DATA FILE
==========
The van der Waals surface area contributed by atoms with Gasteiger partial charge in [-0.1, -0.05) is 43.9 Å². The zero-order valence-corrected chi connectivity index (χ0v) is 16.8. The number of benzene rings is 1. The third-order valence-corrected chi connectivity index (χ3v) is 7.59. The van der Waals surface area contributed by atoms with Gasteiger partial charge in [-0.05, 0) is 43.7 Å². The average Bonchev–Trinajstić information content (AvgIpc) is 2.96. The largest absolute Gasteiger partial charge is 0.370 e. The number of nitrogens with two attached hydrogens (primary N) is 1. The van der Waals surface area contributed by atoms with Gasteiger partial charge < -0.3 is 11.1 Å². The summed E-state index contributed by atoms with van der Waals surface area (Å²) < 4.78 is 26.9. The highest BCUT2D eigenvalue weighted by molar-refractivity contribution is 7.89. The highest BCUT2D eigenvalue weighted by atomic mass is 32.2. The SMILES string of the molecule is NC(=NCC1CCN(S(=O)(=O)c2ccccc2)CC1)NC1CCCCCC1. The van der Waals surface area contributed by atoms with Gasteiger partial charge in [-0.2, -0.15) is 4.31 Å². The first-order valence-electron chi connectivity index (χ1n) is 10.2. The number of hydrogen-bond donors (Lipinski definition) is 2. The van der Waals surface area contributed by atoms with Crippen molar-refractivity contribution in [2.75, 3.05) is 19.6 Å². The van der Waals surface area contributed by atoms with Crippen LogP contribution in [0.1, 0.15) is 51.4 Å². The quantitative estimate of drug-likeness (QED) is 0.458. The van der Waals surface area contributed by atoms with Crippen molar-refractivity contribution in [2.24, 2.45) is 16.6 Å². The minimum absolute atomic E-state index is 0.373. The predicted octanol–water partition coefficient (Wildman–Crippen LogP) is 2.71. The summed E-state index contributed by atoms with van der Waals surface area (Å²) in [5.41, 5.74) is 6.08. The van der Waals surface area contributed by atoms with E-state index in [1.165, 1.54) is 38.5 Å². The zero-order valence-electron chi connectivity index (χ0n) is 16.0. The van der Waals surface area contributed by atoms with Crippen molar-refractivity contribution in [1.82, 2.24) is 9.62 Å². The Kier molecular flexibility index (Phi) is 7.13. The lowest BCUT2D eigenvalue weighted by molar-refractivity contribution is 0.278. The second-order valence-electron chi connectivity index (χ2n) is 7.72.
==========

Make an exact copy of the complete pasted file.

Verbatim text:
The van der Waals surface area contributed by atoms with Gasteiger partial charge in [-0.1, -0.05) is 43.9 Å². The zero-order valence-corrected chi connectivity index (χ0v) is 16.8. The number of benzene rings is 1. The third-order valence-corrected chi connectivity index (χ3v) is 7.59. The van der Waals surface area contributed by atoms with Gasteiger partial charge in [-0.05, 0) is 43.7 Å². The average Bonchev–Trinajstić information content (AvgIpc) is 2.96. The largest absolute Gasteiger partial charge is 0.370 e. The number of nitrogens with two attached hydrogens (primary N) is 1. The van der Waals surface area contributed by atoms with Gasteiger partial charge < -0.3 is 11.1 Å². The summed E-state index contributed by atoms with van der Waals surface area (Å²) < 4.78 is 26.9. The highest BCUT2D eigenvalue weighted by molar-refractivity contribution is 7.89. The highest BCUT2D eigenvalue weighted by atomic mass is 32.2. The SMILES string of the molecule is NC(=NCC1CCN(S(=O)(=O)c2ccccc2)CC1)NC1CCCCCC1. The van der Waals surface area contributed by atoms with Gasteiger partial charge in [-0.2, -0.15) is 4.31 Å². The first-order valence-electron chi connectivity index (χ1n) is 10.2. The number of hydrogen-bond donors (Lipinski definition) is 2. The van der Waals surface area contributed by atoms with Crippen molar-refractivity contribution in [2.75, 3.05) is 19.6 Å². The van der Waals surface area contributed by atoms with Crippen LogP contribution in [0.1, 0.15) is 51.4 Å². The quantitative estimate of drug-likeness (QED) is 0.458. The van der Waals surface area contributed by atoms with Crippen molar-refractivity contribution in [2.24, 2.45) is 16.6 Å². The minimum absolute atomic E-state index is 0.373. The predicted octanol–water partition coefficient (Wildman–Crippen LogP) is 2.71. The summed E-state index contributed by atoms with van der Waals surface area (Å²) in [5.41, 5.74) is 6.08. The van der Waals surface area contributed by atoms with E-state index in [1.165, 1.54) is 38.5 Å². The zero-order valence-electron chi connectivity index (χ0n) is 16.0. The van der Waals surface area contributed by atoms with Crippen molar-refractivity contribution in [1.82, 2.24) is 9.62 Å². The Kier molecular flexibility index (Phi) is 7.13. The lowest BCUT2D eigenvalue weighted by molar-refractivity contribution is 0.278. The second-order valence-electron chi connectivity index (χ2n) is 7.72.